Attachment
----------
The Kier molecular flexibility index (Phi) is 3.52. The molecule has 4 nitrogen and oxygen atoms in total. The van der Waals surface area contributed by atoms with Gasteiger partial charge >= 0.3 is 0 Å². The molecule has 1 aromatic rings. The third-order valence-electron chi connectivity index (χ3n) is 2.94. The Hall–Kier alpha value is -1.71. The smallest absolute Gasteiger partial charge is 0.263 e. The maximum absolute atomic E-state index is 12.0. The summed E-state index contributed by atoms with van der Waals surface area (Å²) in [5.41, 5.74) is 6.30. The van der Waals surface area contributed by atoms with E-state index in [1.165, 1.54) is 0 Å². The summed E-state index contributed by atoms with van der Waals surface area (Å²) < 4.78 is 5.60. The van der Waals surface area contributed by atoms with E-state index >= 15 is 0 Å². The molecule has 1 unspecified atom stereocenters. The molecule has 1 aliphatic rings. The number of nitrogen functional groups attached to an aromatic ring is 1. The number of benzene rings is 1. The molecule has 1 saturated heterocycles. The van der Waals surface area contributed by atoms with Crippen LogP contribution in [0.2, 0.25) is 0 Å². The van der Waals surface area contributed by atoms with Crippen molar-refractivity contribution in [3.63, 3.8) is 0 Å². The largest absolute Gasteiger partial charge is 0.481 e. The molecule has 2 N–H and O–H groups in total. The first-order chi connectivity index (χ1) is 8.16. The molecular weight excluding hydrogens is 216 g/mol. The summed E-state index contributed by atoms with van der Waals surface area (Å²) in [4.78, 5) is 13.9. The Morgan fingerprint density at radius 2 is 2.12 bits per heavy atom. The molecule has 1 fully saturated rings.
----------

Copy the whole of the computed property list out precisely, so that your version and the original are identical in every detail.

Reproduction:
The Kier molecular flexibility index (Phi) is 3.52. The molecule has 4 nitrogen and oxygen atoms in total. The van der Waals surface area contributed by atoms with Gasteiger partial charge >= 0.3 is 0 Å². The molecule has 1 aromatic rings. The third-order valence-electron chi connectivity index (χ3n) is 2.94. The Hall–Kier alpha value is -1.71. The smallest absolute Gasteiger partial charge is 0.263 e. The maximum absolute atomic E-state index is 12.0. The summed E-state index contributed by atoms with van der Waals surface area (Å²) in [5.41, 5.74) is 6.30. The van der Waals surface area contributed by atoms with E-state index in [1.165, 1.54) is 0 Å². The summed E-state index contributed by atoms with van der Waals surface area (Å²) < 4.78 is 5.60. The van der Waals surface area contributed by atoms with E-state index >= 15 is 0 Å². The molecule has 1 unspecified atom stereocenters. The molecule has 1 aliphatic rings. The number of nitrogen functional groups attached to an aromatic ring is 1. The number of benzene rings is 1. The molecule has 1 saturated heterocycles. The van der Waals surface area contributed by atoms with Crippen LogP contribution in [0.2, 0.25) is 0 Å². The van der Waals surface area contributed by atoms with Crippen molar-refractivity contribution in [3.63, 3.8) is 0 Å². The largest absolute Gasteiger partial charge is 0.481 e. The molecule has 2 N–H and O–H groups in total. The first-order chi connectivity index (χ1) is 8.16. The molecular weight excluding hydrogens is 216 g/mol. The summed E-state index contributed by atoms with van der Waals surface area (Å²) in [4.78, 5) is 13.9. The Morgan fingerprint density at radius 2 is 2.12 bits per heavy atom. The molecule has 1 fully saturated rings.